This was the one of two questions where the answers were unanimously ‘No’  with the most elaborate being ‘No, I miss information about this. It is we who have to live with the consequences.’ This single question can possibly be the greatest finding of this study, as for any nation wishing to do activities in a territory known to be inhabited by an indigenous population, The United Nations Declaration on the Rights of Indigenous Peoples (UN DRIPS 2008) states how the ‘Principle of Free, Prior and Informed Consent’ should be applied. That information is not given directly to any of the 9 informants of this study can be explained with that information was given to the Sámi Parliament. However, what this dissertation argues is that it can not possibly be an informed consent at this stage, as

  1. There is no known way today on how to safely remove oil from ice covered waters. As the decision of regardless of this opening an Arctic area, the South-East Barents Sea, for oil recovery, an area that borders permanent ice, is therefore an uninformed decision, as the inhabitants cannot be given proper information on what might happen to their nature if an accident were to happen due to opening their territory to the oil sector. 
  2. The marine bottom of the South-East Barents Sea is currently being mapped as part of the impact assessment done on the area, and this process is not estimated to be finished before 2020 (Mareano 2007). The decision to open the area up for oil exploration was still made, even though the Sámi populations heavily depends on what the findings might say on how the marine life is changing in population size or behavioral patterns.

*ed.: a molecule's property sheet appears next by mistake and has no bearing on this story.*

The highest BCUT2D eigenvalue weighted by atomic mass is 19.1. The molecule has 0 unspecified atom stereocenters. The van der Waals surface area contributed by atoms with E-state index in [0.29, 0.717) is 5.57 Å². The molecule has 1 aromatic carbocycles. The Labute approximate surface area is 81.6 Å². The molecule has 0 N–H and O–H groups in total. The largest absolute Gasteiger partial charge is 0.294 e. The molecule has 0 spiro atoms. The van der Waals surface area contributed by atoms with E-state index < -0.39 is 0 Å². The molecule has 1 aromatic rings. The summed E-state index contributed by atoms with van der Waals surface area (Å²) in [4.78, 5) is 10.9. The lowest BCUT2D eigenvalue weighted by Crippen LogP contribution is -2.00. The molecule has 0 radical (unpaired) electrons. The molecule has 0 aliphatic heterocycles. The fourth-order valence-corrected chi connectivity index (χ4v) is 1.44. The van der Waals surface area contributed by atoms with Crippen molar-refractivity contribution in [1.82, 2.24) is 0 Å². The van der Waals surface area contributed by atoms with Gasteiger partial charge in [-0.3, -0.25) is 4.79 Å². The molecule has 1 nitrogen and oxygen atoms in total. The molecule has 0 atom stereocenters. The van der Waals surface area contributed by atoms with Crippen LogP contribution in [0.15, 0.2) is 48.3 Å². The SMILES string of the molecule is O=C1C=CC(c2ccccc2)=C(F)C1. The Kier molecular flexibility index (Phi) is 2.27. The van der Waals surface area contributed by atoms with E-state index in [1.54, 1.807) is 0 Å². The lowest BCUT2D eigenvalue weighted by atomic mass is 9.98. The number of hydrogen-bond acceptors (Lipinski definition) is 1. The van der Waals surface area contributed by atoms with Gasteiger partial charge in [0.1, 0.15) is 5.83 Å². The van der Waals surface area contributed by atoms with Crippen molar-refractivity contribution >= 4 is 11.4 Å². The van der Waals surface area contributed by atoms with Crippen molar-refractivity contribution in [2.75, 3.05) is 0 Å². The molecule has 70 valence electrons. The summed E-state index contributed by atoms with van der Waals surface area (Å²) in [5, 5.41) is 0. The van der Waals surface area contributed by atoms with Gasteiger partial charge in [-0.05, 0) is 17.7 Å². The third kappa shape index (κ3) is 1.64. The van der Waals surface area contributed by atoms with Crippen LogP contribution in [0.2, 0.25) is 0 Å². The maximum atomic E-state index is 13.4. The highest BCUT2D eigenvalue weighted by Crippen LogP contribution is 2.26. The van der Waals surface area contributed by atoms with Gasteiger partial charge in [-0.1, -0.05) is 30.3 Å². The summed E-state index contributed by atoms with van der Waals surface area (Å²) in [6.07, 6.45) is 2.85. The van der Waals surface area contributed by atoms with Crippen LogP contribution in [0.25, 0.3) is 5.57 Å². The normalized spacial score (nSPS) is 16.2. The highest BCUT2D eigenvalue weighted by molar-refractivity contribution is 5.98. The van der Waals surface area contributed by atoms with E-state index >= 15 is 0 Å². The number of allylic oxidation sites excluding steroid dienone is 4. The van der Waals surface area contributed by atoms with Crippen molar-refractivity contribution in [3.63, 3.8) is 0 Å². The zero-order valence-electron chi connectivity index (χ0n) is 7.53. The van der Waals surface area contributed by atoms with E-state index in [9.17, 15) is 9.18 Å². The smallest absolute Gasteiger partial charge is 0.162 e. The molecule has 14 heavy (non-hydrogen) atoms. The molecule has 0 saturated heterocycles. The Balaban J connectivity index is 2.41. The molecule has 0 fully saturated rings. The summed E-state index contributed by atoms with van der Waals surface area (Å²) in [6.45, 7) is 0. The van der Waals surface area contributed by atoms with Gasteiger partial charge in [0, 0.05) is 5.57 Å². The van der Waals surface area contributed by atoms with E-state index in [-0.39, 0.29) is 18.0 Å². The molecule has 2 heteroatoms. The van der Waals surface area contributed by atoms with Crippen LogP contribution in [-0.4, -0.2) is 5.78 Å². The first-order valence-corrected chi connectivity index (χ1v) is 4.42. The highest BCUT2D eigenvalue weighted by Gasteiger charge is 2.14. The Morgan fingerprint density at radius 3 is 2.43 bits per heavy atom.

As facts were missing in both cases, it can be argued that Norway breaks the international treaty they have signed in order to protect their indigenous population. 

6. What thoughts do you have around a coexistence between the fishing industry and the oil industry; is it realistic?

The range of these answers came from a concern on how the oil industry might take over what was already there of the fishing industry;‘It is not realistic as long as there is a race towards getting the oil up.’ and ‘If the oil industry continues to grow it is NOT realistic. One should count less on the oil industry and more on the fishing industry. Let all of us in Norway come closer to nature!’ to the optimistic for coexistence ‘One has to adapt to everyday life. Cooperation and dialogue is key.’ The more specific answers were on the topic of seismic activity. One informant answered ‘The sound waves of seismic shooting when they search for oil scare the fish in a radius up to 34 kilometers from the area it is shooting in. And an oil spill would be a catastrophe. In the North there is a lot of bad weather, this can not possibly end well.’ On the same matter another informant replied ‘It is very problematic in my view. Not only does the frequent seismic shooting disturb the fish, but an eventual oil spill would be catastrophic.’  Both these concerns highlights how both the safe practice of doing oil searching activities may cause harm, but also how the overhanging threat of an oil spill would be severely detrimental for the fishing industry.